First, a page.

Have you ever been so hungry that your stomach started growling and you had no clue on how you were going to eat? I’m talking starving for food. That’s what we call hunger pains. You don’t know when you’re going to eat, but you know you desperately have to.
Well Missouri City artist Oblivious Jones isn’t starving for food per say. Jones is starving for Summer Runner success in the rap game and it’s crystal clear on his new 7200 mixtape.
From the opening track, “Seventytwo Hundred Pt. 1” you can hear his deep desire to make it off the Mo City block of 7200 to wherever rap takes him. Over the acapella style beat, you can hear Jones rap is story like a book. From being broke, decieved, banging Crips, and feeling underrated in Houston, even though he’s “top 2 and not 2”
On the track he says, “S/O to Al for makin that jungle track, but half these n****s don’t know where the jungle at, 7200 I come from that.”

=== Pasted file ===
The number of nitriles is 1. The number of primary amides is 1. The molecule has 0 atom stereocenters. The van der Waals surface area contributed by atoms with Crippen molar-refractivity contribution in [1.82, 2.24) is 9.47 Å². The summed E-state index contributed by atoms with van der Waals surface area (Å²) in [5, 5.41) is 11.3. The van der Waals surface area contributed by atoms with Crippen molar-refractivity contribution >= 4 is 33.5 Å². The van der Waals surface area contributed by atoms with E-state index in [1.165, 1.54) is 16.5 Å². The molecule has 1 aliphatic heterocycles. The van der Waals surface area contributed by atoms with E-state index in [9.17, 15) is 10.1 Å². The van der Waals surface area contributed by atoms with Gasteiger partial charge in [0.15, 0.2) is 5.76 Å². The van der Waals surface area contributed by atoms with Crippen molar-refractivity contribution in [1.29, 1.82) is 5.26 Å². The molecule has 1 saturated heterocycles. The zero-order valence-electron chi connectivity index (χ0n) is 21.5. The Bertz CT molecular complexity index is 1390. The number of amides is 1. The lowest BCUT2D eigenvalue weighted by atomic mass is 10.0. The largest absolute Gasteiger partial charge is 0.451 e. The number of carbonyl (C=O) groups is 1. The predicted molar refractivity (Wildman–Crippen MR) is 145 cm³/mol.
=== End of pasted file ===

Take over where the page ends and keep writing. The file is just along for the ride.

Track, “G.W.A.P” (Grind With A Purpose) he’s tell us why he’s doing what he does. Not only a rapper, but a true hustle. Besides going crazy over beats, Oblivious works for the post office by day and strip club manger by night, and in between those two gigs, Jones sells grills and he’s a full time father. Again on this track, he takes us back to his days of poverty and insists that he’ll never see them days again.
“Rappin picking up, it aint enough to quit my day job, I’m tryna cop a mill and settle down like I’m A-Rod.”
Jones ends the 7200 tape with a bonus track, “Growing Up” ft. fellow Summer Runner Lil Nick and Tre. “Growing Up” is practically a summary of how he got to where he is now. Lil Nick effortlessly tackles the hook with:
“Growing up it was tough, a n***a didn’t really have much, I was thuggin, I was tryna run it up, had to get my cash up, spend a few then I put the bag up. They was dissing’ now these h**s wanna F**k. Close friends switched up, that’s why it’s really hard for me to trust, when it’s crunch time, these n***s aint crunch. I just wanna live it up, out the hood tippin in a Bentley truck, tryna forget all the times it was rough.”
Then Jones delivers one of his realest verses. I’ll let you go listen, just know he didn’t take the metaphorical route with this one, and it’s something that you can feel. Enjoy 7200 below.